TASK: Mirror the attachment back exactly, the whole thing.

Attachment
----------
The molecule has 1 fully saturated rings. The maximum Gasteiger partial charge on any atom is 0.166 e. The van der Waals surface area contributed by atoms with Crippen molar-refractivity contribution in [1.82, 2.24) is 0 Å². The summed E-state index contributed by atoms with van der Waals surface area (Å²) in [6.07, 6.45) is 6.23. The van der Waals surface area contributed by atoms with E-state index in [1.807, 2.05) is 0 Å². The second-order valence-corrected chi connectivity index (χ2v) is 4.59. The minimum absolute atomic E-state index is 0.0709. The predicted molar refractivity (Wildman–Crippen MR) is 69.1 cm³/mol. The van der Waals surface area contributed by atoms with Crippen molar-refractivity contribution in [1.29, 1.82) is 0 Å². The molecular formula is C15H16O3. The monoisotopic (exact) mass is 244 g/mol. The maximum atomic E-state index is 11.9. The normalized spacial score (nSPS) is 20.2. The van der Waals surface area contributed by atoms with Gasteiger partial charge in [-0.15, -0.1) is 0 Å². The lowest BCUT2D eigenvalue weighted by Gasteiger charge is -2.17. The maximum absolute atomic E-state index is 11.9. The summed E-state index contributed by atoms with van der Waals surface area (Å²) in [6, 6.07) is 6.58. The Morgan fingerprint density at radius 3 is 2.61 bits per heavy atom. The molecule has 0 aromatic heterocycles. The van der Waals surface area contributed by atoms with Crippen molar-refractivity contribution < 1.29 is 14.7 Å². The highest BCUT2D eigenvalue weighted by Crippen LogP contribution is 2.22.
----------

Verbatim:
The molecule has 1 fully saturated rings. The maximum Gasteiger partial charge on any atom is 0.166 e. The van der Waals surface area contributed by atoms with Crippen molar-refractivity contribution in [1.82, 2.24) is 0 Å². The summed E-state index contributed by atoms with van der Waals surface area (Å²) in [6.07, 6.45) is 6.23. The van der Waals surface area contributed by atoms with E-state index in [1.807, 2.05) is 0 Å². The second-order valence-corrected chi connectivity index (χ2v) is 4.59. The minimum absolute atomic E-state index is 0.0709. The predicted molar refractivity (Wildman–Crippen MR) is 69.1 cm³/mol. The van der Waals surface area contributed by atoms with Crippen molar-refractivity contribution in [1.29, 1.82) is 0 Å². The molecular formula is C15H16O3. The monoisotopic (exact) mass is 244 g/mol. The maximum atomic E-state index is 11.9. The normalized spacial score (nSPS) is 20.2. The van der Waals surface area contributed by atoms with Gasteiger partial charge in [-0.15, -0.1) is 0 Å². The lowest BCUT2D eigenvalue weighted by Gasteiger charge is -2.17. The maximum absolute atomic E-state index is 11.9. The summed E-state index contributed by atoms with van der Waals surface area (Å²) in [6, 6.07) is 6.58. The Morgan fingerprint density at radius 3 is 2.61 bits per heavy atom. The molecule has 0 aromatic heterocycles. The van der Waals surface area contributed by atoms with Crippen molar-refractivity contribution < 1.29 is 14.7 Å². The highest BCUT2D eigenvalue weighted by Crippen LogP contribution is 2.22.